While Colombian aviation authorities are moving ahead at their own pace with the decision to integrate Viva and Avianca, even as thousands of passengers remain stranded two weeks after the interruption of its scheduled flights, another of the ultra-low-cost carrier’s suitors has made its position clear on the process and distanced itself almost definitively from any possibility of participating in its rescue.
See also: Breaking: Viva suspends operations
In an exclusive interview for Aviacionline on Monday (the full content of which will be published in the coming days), JetSMART CEO Estuardo Ortiz said that “at the moment, although the door is not closed, we find it very unlikely, I would say almost impossible” to complete the purchase of Viva.
“Indeed, at the beginning of February we sent a letter to Viva’s shareholders with the intention of moving forward with a negotiation process to buy 100% of the shares,” Ortiz said.
“The context allowed it in the sense that the Colombian government had already spoken out against the integration with Avianca although it had recently opened a door again in a second process,” he continued, noting that they were convinced (and still are) that there was no overlap between JetSMART and Viva and that therefore the offer would allow for more competition and consumer benefits.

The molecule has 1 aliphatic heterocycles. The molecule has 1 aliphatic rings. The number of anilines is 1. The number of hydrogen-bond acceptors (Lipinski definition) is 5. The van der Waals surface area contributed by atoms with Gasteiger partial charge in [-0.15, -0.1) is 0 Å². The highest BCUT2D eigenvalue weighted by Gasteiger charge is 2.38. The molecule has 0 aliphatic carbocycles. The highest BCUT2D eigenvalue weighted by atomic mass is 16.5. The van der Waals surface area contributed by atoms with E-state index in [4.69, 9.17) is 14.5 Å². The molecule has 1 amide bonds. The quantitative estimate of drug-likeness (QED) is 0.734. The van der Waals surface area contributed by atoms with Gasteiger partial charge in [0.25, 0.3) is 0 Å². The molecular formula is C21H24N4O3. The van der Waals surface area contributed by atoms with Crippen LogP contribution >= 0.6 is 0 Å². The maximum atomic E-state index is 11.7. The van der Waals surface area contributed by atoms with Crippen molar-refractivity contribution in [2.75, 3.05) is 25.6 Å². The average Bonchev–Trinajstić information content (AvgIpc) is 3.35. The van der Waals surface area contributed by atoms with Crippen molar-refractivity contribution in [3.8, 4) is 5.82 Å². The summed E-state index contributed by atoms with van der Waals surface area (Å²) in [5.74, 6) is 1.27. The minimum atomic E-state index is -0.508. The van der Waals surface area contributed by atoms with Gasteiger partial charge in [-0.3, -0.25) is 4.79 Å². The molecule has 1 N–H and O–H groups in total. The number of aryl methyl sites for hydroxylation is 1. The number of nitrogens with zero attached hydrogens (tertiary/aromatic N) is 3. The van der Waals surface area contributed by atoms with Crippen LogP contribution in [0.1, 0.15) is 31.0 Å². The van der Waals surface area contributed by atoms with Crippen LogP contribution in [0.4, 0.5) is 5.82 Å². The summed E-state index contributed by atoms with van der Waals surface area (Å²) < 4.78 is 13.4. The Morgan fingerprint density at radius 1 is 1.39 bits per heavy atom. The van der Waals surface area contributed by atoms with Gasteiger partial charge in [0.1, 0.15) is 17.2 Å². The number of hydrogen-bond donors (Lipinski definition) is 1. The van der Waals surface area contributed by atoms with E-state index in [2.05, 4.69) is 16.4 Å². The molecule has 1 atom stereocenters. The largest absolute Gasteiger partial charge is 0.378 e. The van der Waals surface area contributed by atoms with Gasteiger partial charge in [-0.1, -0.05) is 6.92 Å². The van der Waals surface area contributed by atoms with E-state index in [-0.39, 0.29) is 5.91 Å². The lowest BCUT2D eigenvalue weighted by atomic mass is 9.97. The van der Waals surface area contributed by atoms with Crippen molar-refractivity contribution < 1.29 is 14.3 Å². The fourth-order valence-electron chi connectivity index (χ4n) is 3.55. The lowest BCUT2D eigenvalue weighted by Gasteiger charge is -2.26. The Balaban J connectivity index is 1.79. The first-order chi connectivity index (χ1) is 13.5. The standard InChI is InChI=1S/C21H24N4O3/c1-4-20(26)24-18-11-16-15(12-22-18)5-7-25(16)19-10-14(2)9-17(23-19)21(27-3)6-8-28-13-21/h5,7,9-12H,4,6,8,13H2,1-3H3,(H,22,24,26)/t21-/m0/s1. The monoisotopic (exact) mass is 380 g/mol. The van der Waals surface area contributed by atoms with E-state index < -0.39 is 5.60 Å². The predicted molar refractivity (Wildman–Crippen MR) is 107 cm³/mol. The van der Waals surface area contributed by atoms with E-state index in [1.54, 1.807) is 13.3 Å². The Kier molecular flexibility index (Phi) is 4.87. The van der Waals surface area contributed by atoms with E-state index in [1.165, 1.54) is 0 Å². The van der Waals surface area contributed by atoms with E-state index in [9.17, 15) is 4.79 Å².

“The reality is that this negotiation has made very limited progress. Publicly both Viva and Avianca stated that the only option was integration with Avianca and that is the reality,” the executive added.
That is why JetSMART celebrated last week that Aerocivil has approved its application to begin the process of setting up a subsidiary to operate domestic flights in Colombia.
“The plan now is focused on establishing the airline and taking advantage of this space in the Colombian market,” concluded Estuardo Ortiz on the subject.
Viva may fall, but the low-cost model is solid
Asked if the crisis that Viva is going through is leading them to rethink some of the issues involved in the implementation of the low-cost model in the region, Estuardo Ortiz said that although he is not aware of the details that led the airline to experience this situation, it has nothing to do with the model, but with its own circumstances.
Although he does recognize that aviation in the world and the region has gone through an exceedingly difficult period during the pandemic and, when the recovery was progressing, the war in Ukraine put significant pressure on the price of fuel.
“The low-cost model is proven worldwide to be the most sustainable, the most profitable and the fastest growing,” he added, citing the example of Indigo Partners’ sister airlines, which have had record operations both during and in the aftermath of the pandemic.